The air is getting warmer, and you want to get outside! Your lawn and shrubs are still a bit brown, but you’re ready for some spring landscaping. What do you do?
Early spring is a pivotal time to set your lawn up for success, and a simple plan will help you make the most of this valuable time. Plus, let’s face it, now is the best time of year for a bit of spring landscaping before the heat comes back in earnest!
Check out our Austin landscaping calendar and read on for our top 7 steps towards a beautiful central Texas lawn.
#1 Spring Cleanup
Sometimes the best solution is the most obvious. Cleaning up your leaves and debris doesn’t just look good; it helps your plants stay healthy too! It’s OK to leave your leaves alone through the winter (in fact, it can provide extra insulation), but come spring, you don’t want your new growth to get smothered by debris.
PRO TIP: Once the weather gets warmer, old leaves also offer an excellent hideout for snakes (and who wants that?!)
Out with the old and in with the new! Now that your beds are clear check on the quality of your mulch. If it’s a little worn and discolored but still thick, you may just need to turn it — mix it up. If it’s getting too thin, it might be time to add some more mulch. Generally, you want at least 3 inches.
PRO TIP: Keep in mind that black-dyed mulch turns white eventually. We like to use native hardwood mulch for long-lasting, natural color.
#3. Pruning & Cutback
Spring is prime time for pruning cedars, crape myrtles, and other trees and shrubs. Trim them away from your house and roof (give it 3-5 feet) and shape up any excessive growth. Pruning now will also open up your canopies to provide more sun to growing grass and plants — perfect timing!
You also want to cut back roses, perennials, decorative grasses, and other shrubs now before they start to green up. Each plant is a little different, but we generally want to cut back 6-12 inches of dry brown twigs and branches to make room for new growth. Stop if/when you start to see some green in the stem.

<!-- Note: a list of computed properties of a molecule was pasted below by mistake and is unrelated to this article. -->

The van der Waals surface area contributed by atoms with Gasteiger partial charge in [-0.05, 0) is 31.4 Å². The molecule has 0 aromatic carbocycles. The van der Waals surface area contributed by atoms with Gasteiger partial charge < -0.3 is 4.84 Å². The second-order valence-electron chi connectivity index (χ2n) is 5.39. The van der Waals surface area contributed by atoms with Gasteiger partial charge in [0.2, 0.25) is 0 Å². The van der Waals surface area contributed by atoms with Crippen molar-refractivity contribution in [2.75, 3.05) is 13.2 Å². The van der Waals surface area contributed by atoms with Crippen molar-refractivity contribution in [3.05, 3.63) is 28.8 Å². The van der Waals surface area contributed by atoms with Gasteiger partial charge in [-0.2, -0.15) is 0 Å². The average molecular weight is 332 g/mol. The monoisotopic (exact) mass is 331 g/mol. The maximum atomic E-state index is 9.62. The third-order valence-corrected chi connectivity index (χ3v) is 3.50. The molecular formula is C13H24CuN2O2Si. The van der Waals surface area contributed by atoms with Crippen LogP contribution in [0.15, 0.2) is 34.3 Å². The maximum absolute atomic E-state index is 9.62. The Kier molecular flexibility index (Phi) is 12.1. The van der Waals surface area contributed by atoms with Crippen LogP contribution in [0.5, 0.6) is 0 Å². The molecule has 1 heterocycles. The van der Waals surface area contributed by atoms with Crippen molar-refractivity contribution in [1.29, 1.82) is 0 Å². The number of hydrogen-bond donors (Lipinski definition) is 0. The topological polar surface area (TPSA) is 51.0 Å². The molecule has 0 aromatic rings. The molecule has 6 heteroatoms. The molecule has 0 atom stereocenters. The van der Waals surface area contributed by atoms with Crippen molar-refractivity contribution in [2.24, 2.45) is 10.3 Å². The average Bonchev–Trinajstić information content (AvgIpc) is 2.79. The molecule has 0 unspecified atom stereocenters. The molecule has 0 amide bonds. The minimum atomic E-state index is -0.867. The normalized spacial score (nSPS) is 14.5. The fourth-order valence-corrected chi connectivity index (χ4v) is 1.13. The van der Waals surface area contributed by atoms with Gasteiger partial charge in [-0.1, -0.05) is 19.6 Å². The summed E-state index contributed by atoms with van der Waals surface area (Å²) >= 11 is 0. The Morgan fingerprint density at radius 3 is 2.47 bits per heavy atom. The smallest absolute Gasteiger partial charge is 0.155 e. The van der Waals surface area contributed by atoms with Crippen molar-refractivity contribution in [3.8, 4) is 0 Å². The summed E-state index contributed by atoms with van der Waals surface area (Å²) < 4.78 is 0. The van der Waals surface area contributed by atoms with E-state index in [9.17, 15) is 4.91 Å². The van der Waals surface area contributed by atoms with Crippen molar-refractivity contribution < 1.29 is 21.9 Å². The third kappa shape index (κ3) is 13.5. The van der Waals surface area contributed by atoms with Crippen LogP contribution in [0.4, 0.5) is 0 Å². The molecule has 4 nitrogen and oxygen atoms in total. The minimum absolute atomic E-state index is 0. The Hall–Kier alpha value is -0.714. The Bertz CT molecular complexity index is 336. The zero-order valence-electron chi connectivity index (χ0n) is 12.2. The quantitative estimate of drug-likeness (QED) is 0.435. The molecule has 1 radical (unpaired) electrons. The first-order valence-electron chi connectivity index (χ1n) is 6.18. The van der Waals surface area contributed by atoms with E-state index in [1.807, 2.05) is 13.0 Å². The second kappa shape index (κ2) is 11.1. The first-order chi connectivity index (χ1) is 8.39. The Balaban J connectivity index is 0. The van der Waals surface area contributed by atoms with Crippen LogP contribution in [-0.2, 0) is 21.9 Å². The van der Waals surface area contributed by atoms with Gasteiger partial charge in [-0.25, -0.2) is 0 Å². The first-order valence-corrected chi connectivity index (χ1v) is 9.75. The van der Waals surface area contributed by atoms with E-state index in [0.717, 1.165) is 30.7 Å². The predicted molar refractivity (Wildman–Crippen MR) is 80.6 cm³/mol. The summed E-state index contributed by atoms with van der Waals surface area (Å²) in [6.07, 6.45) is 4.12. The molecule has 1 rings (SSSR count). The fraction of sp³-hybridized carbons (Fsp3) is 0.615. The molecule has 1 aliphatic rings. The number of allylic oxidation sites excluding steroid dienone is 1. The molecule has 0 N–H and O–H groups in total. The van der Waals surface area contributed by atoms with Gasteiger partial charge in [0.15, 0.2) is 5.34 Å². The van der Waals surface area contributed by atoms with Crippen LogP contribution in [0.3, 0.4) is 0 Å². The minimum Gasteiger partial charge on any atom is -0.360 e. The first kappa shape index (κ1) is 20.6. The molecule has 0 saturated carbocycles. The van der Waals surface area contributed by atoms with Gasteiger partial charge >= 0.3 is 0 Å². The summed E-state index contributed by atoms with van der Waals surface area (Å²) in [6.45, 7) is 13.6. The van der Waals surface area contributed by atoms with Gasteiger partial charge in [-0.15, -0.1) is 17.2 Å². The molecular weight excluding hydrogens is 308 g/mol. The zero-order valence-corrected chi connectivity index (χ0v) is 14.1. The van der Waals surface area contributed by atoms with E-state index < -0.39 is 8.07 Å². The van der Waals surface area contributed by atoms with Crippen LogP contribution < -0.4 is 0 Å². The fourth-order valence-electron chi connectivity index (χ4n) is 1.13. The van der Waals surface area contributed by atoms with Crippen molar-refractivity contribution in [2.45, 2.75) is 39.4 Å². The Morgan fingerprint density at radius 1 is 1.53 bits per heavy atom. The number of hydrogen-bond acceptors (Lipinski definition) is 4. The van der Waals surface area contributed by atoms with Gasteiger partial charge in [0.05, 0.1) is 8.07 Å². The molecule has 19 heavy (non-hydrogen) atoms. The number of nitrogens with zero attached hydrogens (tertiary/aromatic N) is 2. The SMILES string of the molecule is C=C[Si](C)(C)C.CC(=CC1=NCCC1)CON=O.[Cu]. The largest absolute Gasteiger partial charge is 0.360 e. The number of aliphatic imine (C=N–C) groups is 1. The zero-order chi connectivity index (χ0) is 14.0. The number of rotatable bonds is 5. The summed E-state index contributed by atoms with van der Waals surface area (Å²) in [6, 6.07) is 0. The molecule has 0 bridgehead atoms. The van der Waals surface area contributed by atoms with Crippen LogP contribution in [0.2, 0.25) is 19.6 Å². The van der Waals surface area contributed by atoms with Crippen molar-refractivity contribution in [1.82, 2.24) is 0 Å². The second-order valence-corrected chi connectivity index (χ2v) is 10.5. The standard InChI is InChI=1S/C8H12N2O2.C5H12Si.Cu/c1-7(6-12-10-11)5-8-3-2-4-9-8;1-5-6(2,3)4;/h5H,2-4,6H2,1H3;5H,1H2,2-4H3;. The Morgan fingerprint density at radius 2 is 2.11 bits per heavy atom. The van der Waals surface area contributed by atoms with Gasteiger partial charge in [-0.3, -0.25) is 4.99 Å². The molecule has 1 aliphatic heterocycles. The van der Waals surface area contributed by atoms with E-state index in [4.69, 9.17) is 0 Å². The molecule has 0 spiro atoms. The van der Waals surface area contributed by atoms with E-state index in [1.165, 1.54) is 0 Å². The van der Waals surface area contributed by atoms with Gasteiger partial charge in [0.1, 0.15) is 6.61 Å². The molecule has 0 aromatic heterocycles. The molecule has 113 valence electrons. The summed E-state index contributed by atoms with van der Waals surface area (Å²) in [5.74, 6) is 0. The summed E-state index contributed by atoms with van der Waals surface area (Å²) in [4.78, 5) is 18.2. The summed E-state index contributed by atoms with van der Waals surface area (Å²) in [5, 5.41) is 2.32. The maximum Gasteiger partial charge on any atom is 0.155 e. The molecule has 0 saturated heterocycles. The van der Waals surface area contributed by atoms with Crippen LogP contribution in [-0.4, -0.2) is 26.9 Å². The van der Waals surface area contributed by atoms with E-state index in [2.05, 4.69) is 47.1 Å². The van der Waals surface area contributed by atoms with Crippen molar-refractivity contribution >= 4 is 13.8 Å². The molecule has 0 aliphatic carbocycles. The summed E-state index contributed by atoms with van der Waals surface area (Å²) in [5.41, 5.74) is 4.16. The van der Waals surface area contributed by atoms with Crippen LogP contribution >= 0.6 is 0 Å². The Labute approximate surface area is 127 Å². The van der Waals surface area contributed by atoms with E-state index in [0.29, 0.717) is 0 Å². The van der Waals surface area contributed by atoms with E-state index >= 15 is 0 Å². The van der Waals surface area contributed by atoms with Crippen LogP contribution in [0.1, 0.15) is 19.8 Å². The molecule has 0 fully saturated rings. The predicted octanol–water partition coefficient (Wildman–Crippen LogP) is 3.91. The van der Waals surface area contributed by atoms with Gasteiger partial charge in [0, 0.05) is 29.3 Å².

PRO TIP: Keep in mind, it is NOT oak pruning season. The City of Austin actually prohibits oak trimming from February-June to help prevent oak wilt.
Is your lawn hard as a rock? Grass looking spotty? The dry Texas climate can really do a number on the soil. Compacted dirt is bad for grass, especially St. Augustine and Bermuda grasses which grow by spreading their roots and runners. Core aeration will loosen everything up AND allow much-needed nutrients to penetrate the soil to feed your lawn’s roots.
#5. Top Dressing
We spread a thin layer of organic soil mix to “top dress” our lawns with extra nutrients in the spring. Not too thick — no more than ¼ inch. Any clumps will soon settle into the yard with a bit of rain and irrigation. If you just aerated, it will even make its way down into those pockets you just opened up!
In February-March, we start applying a revitalizer and weed barrier — step two of our annual fertilization program. This promotes helpful microorganisms, nutrients, and pre-emergent weed control to stop many weeds before they even sprout. We’re back in March-April for another round with a combination of both quick and slow-release fertilizers to really kick that grass into gear!
You can plant hearty grasses and shrubs pretty much any time, but once the danger of frost has passed, you can move on to more tender plants like flowers. Warm weather is also a must for annuals, tropical plants, and anything else you replace each year.
PRO TIP: Visit our planting page for more info on where and what to plant!
Let’s get to work!
As soon as your lawn and beds start coming back, you’ll begin to see the results of your hard work. A little proactive spring landscaping goes a long way to beautiful green, healthy, sustainable growth!
Questions about what do to do when? Need some help checking these tasks off your to-do list? Give us a call or shoot us a message for a quick free estimate. Let’s get your lawn prepped for spring!